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Capitalizing on Crisis: The Political Origins of the Rise of Finance Hardcover – March 17, 2011


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Product Details

  • Hardcover: 240 pages
  • Publisher: Harvard University Press (March 17, 2011)
  • Language: English
  • ISBN-10: 0674050843
  • ISBN-13: 978-0674050846
  • Product Dimensions: 9.3 x 6.5 x 0.9 inches
  • Shipping Weight: 1.1 pounds (View shipping rates and policies)
  • Average Customer Review: 4.0 out of 5 stars  See all reviews (3 customer reviews)
  • Amazon Best Sellers Rank: #987,706 in Books (See Top 100 in Books)

Editorial Reviews

Review

With Capitalizing on Crisis, we finally have a persuasive account of the roots of the 2007-2008 financial disaster. While most studies focus on the proximate causes, Krippner makes sense of the dramatic expansion over decades of the financial sector of the U.S. economy. She explains brilliantly how and why government officials encouraged financialization as a way to solve the most vexing problems of our political economy. (Fred Block, University of California at Davis)

In this wonderfully researched and tightly argued book, Greta Krippner shows how the expansion of the financial sector in the United States not only helped delay the 'day of reckoning' for spendthrift American households, corporations and government, but also conveniently depoliticized the distributional conflicts that had plagued the nation since the 1960s. Nobody expected these providential outcomes, not even the policymakers who had opened up this space for finance in a rather ad hoc fashion, through repeated efforts to fend off crisis. By the end of the process however, the markets were in charge, and government officials were only too happy --and relieved-- to follow their lead. Capitalizing on Crisis is an absolute must read for anyone who cares to understand the origins of our current financial quagmire and the distributional dilemmas that policymakers inevitably and uncomfortably face. (Marion Fourcade, University of California, Berkeley)

Amidst the tsunami of books coming out in the wake of the recent financial crisis, Krippner's work stands out for its unusual approach. Rather than addressing the venality and incompetence of those with responsibility for regulating the economy, Krippner tells the history of the growth of financialization from the perspective of the regulators...In her account, the regulators were searching for ad hoc responses to what were deeper, perhaps even intractable problems. The high point of the book is her magnificent analysis of the erosion of Regulation Q, in which regulators cracked open the door to financial deregulation, unleashing the massive deregulation that came later. (M. Perelman Choice 2011-09-01)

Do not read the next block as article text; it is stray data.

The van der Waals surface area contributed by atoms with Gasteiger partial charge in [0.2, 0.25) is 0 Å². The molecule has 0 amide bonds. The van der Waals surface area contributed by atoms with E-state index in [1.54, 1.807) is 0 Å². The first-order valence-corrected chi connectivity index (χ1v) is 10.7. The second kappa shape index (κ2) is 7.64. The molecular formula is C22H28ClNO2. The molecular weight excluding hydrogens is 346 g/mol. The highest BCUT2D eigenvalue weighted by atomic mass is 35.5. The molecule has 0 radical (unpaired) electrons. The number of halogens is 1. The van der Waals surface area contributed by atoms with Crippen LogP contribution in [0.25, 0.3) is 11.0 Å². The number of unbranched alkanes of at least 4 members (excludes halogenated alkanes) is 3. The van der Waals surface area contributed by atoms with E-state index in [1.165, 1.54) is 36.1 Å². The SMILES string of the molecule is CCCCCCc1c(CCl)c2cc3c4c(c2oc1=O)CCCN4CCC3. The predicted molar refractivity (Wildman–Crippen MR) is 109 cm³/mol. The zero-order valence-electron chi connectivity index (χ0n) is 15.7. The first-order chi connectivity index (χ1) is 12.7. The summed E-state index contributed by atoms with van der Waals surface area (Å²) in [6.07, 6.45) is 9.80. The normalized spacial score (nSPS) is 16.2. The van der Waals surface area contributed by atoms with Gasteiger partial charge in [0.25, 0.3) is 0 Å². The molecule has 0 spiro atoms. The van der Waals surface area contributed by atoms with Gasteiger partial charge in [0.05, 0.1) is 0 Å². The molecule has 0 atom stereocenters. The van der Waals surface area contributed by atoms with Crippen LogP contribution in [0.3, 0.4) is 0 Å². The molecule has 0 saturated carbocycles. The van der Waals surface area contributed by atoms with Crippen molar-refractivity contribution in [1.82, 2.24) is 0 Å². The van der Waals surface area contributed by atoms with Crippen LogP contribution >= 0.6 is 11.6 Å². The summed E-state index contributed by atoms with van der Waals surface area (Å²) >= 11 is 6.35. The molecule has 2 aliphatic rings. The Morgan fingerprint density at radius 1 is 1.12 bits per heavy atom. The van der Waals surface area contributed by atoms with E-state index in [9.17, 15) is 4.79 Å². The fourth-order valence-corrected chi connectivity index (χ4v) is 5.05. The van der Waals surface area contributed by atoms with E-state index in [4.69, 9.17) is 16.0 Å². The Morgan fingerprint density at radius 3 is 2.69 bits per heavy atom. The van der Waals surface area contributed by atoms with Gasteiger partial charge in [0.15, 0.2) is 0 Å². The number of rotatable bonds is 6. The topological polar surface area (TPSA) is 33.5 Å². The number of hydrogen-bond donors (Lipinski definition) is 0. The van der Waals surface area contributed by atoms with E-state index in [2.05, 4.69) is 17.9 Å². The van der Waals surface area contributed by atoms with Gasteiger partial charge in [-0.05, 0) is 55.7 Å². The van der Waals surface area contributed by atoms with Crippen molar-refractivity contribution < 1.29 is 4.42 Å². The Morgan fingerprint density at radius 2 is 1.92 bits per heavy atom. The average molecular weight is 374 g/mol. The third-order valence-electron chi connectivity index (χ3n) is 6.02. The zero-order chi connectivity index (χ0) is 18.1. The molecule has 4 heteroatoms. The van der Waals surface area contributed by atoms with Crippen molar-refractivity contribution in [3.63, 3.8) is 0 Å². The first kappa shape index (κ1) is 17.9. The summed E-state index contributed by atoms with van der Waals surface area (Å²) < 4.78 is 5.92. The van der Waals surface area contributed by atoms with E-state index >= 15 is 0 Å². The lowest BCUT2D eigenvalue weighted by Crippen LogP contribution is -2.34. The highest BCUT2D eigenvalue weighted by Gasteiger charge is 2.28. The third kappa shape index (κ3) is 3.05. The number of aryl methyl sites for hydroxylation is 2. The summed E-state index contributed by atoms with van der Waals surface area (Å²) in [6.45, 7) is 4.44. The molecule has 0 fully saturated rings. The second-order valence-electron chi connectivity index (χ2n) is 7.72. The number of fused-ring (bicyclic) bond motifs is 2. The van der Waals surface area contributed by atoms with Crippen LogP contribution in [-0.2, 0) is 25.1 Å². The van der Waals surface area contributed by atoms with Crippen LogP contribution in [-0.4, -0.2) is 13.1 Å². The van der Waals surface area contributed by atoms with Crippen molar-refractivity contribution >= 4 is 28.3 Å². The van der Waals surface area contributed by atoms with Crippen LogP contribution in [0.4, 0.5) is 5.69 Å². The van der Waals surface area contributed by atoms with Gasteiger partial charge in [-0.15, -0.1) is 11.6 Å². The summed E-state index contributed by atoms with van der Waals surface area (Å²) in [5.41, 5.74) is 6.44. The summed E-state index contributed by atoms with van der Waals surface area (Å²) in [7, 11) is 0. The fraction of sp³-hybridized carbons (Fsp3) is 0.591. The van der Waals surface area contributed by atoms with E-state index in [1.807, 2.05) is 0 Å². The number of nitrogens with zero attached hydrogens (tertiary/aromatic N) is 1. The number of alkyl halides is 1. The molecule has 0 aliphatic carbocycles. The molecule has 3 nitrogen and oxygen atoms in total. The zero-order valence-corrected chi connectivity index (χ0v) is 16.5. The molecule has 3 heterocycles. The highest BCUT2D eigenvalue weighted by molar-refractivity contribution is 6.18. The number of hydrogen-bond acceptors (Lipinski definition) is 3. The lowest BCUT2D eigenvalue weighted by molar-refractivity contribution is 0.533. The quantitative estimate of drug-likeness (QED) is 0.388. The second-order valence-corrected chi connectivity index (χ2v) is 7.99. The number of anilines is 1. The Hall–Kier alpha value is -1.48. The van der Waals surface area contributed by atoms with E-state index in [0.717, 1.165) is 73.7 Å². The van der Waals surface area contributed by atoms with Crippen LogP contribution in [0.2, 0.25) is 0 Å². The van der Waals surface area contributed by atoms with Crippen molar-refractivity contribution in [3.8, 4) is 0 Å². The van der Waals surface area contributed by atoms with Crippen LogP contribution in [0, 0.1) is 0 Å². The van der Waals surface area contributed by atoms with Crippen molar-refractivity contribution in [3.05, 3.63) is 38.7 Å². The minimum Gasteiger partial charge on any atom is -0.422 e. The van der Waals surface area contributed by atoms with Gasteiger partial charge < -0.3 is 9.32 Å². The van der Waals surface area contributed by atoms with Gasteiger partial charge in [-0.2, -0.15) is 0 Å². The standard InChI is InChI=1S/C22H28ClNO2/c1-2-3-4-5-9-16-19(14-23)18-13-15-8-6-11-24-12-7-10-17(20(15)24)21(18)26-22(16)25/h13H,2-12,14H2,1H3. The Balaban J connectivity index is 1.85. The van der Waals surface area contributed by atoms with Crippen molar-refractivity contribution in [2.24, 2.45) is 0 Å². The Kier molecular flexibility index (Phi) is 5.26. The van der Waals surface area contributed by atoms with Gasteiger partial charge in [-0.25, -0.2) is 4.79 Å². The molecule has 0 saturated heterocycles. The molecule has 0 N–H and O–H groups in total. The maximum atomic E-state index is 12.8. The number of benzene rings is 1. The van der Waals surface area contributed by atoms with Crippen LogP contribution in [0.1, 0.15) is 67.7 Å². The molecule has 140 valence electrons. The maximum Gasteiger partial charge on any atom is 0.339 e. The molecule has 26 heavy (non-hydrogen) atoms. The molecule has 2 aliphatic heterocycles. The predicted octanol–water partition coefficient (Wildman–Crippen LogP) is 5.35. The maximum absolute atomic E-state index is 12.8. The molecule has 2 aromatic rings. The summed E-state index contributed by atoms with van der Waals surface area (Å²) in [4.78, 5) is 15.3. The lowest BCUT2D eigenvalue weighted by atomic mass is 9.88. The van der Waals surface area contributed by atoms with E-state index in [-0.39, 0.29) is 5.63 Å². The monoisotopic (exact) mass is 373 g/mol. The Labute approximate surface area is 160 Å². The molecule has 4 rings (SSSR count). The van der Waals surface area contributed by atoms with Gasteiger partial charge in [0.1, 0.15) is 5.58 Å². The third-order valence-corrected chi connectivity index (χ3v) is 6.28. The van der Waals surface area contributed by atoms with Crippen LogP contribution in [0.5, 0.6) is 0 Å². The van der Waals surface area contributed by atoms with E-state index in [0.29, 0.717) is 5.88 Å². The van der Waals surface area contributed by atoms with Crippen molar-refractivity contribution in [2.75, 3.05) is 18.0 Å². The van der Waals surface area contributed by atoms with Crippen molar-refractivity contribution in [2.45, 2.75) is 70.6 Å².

About the Author

Greta Krippner is Associate Professor of Sociology at the University of Michigan.

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5 of 6 people found the following review helpful By Matt Stoller on February 16, 2014
Format: Paperback
The thesis behind this book is that the rise of finance in America in the 1980s, 1990s, and 2000s was a result of inadvertent missteps by policymakers who were dealing with the fiscal, political and social problems of the 1960s. Rather than claiming that deregulation and financialization were a plot of the Reagan era, or that it all started with the repeal of Glass-Steagall in 1999 or Enron in the early 2000s, and leaving it at that, Krippner did the work to figure out the political pressures under which policymakers were operating at the time the New Deal financial order was falling apart. She read every Fed Open Market Committee meeting transcript, thousands of pages of them. She read every Congressional hearing on credit over several decades. And it shows.

Krippner describes why the old system fell apart, which was necessary for today's financialized political economy to emerge. I don't buy everything she says, but this book deserves the attention of anyone who is seriously interested in what happened and how to move our culture away from the bubble and fraud prone financial order in which we find ourselves.

My full review is here: [...]
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Format: Paperback Verified Purchase
There are many books about the reentry broadly into American life of a more acute risk-and-reward financialization, starting loosely in the 1970s. Personal finance has been deeply affected, so this is quite close to home for Americans at all wealth levels.This book very helpfully presents many nuts and bolts, particulars in policy actions, showing how and why that happened, stage by stage, from the onset of inflation into the 2000s. The motives of policymakers at each stage are skillfully described. This is a narrative we are still living, in full swing, as one can see various vogues of financialization being applied, then gradually losing effectiveness, replacing the managed, redistributive society of earlier days as the latter (and the mid 20th century social contract it implied) decays, and policymakers try to satisfy voters and preserve popular illusions of the American dream.
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0 of 27 people found the following review helpful By jordan on August 5, 2013
Format: Paperback Verified Purchase
I plane to read it for school and I will write a better review later once the class is over.
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